Foreclosure prevention: Judges getting involved.

The truth is that, in most cases, foreclosure prevention activity fails. The loan servicing company doing the foreclosure has no skin in the game. They do not care how much of the debt is recovered. Someone else owns the debt. They get paid only if they foreclose. So they refuse to negotiate, even when this could mean less money for the ultimate debt holder.

Fortunately, in some states, judges are stepping in. About half of all states do not require judicial approval for foreclosures, but among those that do, some judges have been exercising their power to delay or even deny the process. And federal bankruptcy court judges are also getting involved. They operate in all states.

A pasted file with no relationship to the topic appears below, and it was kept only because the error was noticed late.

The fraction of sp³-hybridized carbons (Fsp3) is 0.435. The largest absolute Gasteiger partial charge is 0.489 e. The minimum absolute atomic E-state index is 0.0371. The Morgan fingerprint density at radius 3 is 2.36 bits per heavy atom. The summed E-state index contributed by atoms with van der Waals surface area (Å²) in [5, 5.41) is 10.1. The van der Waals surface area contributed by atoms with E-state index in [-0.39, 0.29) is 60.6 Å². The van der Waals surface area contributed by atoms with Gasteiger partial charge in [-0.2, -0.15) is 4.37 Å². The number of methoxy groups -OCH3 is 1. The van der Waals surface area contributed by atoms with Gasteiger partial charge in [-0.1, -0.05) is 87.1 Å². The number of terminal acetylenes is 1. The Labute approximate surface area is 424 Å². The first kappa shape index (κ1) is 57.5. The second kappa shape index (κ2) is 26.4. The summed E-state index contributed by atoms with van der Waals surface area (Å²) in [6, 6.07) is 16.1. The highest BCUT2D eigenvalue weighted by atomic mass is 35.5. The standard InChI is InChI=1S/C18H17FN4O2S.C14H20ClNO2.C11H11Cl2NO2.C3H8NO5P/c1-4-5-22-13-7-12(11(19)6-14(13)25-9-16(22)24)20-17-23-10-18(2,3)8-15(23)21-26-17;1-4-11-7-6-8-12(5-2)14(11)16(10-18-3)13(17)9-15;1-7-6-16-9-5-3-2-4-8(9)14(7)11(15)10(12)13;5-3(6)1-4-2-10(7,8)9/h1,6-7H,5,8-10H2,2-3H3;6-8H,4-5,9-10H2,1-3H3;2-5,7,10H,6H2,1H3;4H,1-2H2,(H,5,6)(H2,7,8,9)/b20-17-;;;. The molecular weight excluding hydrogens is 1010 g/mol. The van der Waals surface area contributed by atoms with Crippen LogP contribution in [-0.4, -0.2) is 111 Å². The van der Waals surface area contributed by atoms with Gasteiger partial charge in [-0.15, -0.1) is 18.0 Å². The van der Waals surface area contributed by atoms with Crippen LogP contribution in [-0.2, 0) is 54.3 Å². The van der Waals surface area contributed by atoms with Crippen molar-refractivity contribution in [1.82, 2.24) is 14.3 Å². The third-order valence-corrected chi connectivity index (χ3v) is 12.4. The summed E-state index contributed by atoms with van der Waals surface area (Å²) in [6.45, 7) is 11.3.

These judges are giving special scrutiny to the question of who owns the debt and how well the company applying for the foreclosure has followed the law. Often the ownership of the debt is unclear or poorly established and the loan servicing company has been cutting corners in its filing. In these cases, the judges can dismiss the filing or delay it.

This dismissal or delay usually allows the loan servicing company to return to court later, but it gets their attention. Suddenly they are more interested in negotiating a reduction of principle. And the new law we discussed in our last entry gives the owner of the debt one more reason to reduce principle because if done correctly it brings in loan guarantee insurance form the FHA.

If you are in the midst of foreclosure, or about to be, contact a bankruptcy lawyer or one of the foreclosure prevention counselors sponsored by HUD. The HUD list of counselors is available, by state:

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